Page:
For example, saving $0.50 doesn’t sound like much to an individual. Very few of us would be tempted to take a risk or commit a crime for fifty cents. But saving $0.50 on every brake pad on 20 million automobiles = $0.50 X 8 brake pads/vehicle X 20 million = $80 million. $80 million. What kind of risk or even crime might you be willing to take for $80 million? Thus, the super-efficiencies found in the “economies of scale” in large organizations create incentives to cut seemingly insignificant corners and even commit criminal acts.
Thus, if by using a slightly inferior brake pad, Toyota could save $0.50 per brake shoe on all of its automobiles, the temptation the use the cheaper pad could be economically irresistible and the result could be a rash of Toyota wrecks. The pursuit of efficiency—especially when measured in money—can drive us to “push the limits” until the limits finally break and we suffer a catastrophe.
• As we become increasingly efficient, we become increasingly immoral. Human values (on which we base concepts of morality) succumb to economic values (on which we base modern concepts of efficiency). People are degraded to the status of “human resources” and “units of production”. Offices become cubicles. The object becomes not more food or a higher standard of living for all the people, but rather mo’ money, mo’ money, mo’ money for the organization. As we pursue increasingly economic efficiencies, we’re increasingly tempted to commit crimes to acquire more money.
Perhaps the most salient illustration of how increased efficiency creates increased vulnerability is seen the current catastrophe surrounding the British Petroleum “Deep Horizon” offshore oil drilling platform. Reports on CBS 60 Minutes revealed that two weeks prior to the explosions, the BP crew was testing the “blowout preventer”. The blowout preventer relies on a mass of neoprene that can be squeezed around the well pipe so as to shut off of the flow of oil. During the BP test, the neoprene seal was tightened around the well pipe, but one of the BP employees accidentally caused the well pipe (that should’ve been stationary) to rise 15 feet. The result was a tearing of the neoprene seal that showed up as chunks of neoprene later coming up in the oil. An employee reported the chunks of neoprene to the BP supervisor. The supervisor assured him that it was all OK and quite normal; nothing to worry about.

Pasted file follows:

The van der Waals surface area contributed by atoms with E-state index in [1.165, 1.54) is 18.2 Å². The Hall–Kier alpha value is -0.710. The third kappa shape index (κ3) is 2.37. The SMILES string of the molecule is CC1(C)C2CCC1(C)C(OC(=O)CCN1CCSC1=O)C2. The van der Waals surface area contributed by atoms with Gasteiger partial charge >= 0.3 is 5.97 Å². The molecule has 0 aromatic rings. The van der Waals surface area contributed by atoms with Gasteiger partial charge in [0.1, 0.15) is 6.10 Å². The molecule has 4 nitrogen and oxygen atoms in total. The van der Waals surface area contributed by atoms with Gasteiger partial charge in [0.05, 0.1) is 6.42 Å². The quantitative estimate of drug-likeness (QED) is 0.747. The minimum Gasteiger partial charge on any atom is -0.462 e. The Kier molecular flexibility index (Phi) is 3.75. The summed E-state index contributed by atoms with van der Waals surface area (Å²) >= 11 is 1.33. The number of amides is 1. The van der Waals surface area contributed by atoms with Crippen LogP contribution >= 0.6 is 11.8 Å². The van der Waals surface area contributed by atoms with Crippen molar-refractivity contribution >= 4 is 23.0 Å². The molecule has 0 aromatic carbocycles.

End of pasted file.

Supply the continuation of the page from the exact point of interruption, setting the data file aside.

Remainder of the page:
Why did the BP supervisor ignore the evidence of neoprene seal failure?
Mo’ money. More profits. Less losses. More efficiency.
Deepwater Horizon was running behind schedule. BP was already losing millions of dollars. You can bet that BP executives were breathing down the supervisor’s neck to finish, finish, finish! drilling that damn well! In the name of monetary efficiency, corners were cut. It would cost time and money to repair the blowout preventer, so—in the name of efficiency—a risk was taken.
Similarly, evidence is also emerging that BP chose to use a inferior grade of pipe in the well. Reason? Lowered material costs translate into greater economic efficiency resulting in higher profits. But that increased efficiency ultimately translated into less margin for error, greater risk, greater vulnerability, and potential calamity.
• The whole concept of “super-deep” drilling technology implies levels of efficiency that border on genius—and madness. Look at the incredible risk BP (and the world) took in drilling an oil well 30,000 feet deep. Eleven men died in the initial explosion. BP may ultimately be destroyed. Hundreds of thousands of Americans may be unemployed as the oil pollutes the Gulf and then Atlantic. An environmental catastrophe was unleashed that may cause more harm to the globe than all the bullets and bombs expended in WWII and Viet Nam combined—including the two atomic bombs dropped on Japan.
Do you see my point? BP bragged that BP alone had the technology (the efficiency) to drill “super-deep” oil wells to 30,000 feet. And, yes, that may be so. But don’t these wells become increasingly dangerous as they are deeper and deeper? Isn’t it obvious that BP’s increasingly efficiency would ultimately push BP to a point of inescapable vulnerability?
At what depth did BP plan to stop drilling? At 40,000 feet? 50,000? 100,000? Inevitably, BP and others in the oil drilling industry would drill deeper and deeper until their super-efficient technology exhausted the last fraction of a percent of their margin for error and caused a catastrophic failure.
• The Gulf Stream current moves about 4 mph. According to one man’s calculation, if the BP well is not sealed, the crude oil that is wrecking the fishing, beaches and tourism the southeastern United States will reach the North Atlantic in about 80 days. He predicts that if/when that happens, the North Atlantic fishing industry will be destroyed—perhaps for 100 years.
I doubt that the problems caused by the crude oil spill will last for a century. I’m usually skeptical of various theories of impending doom. Things seldom go as badly as some fear.
Nevertheless, the BP catastrophe illustrates how badly things might go if we continue to pursue increasing efficiencies at the cost of diminishing margins of error. If BP manages to seal off the Deepwater Horizon well head, how long before BP drills another well, cuts a few more corners in the name of “efficiency”—and finally causes a disaster of such proportions that nothing can stop it but God, Himself?
As I write this article, some believe that BP may have already sealed the Deepwater Horizon well with their “top kill” technology. I hope they succeed. But I don’t think they will.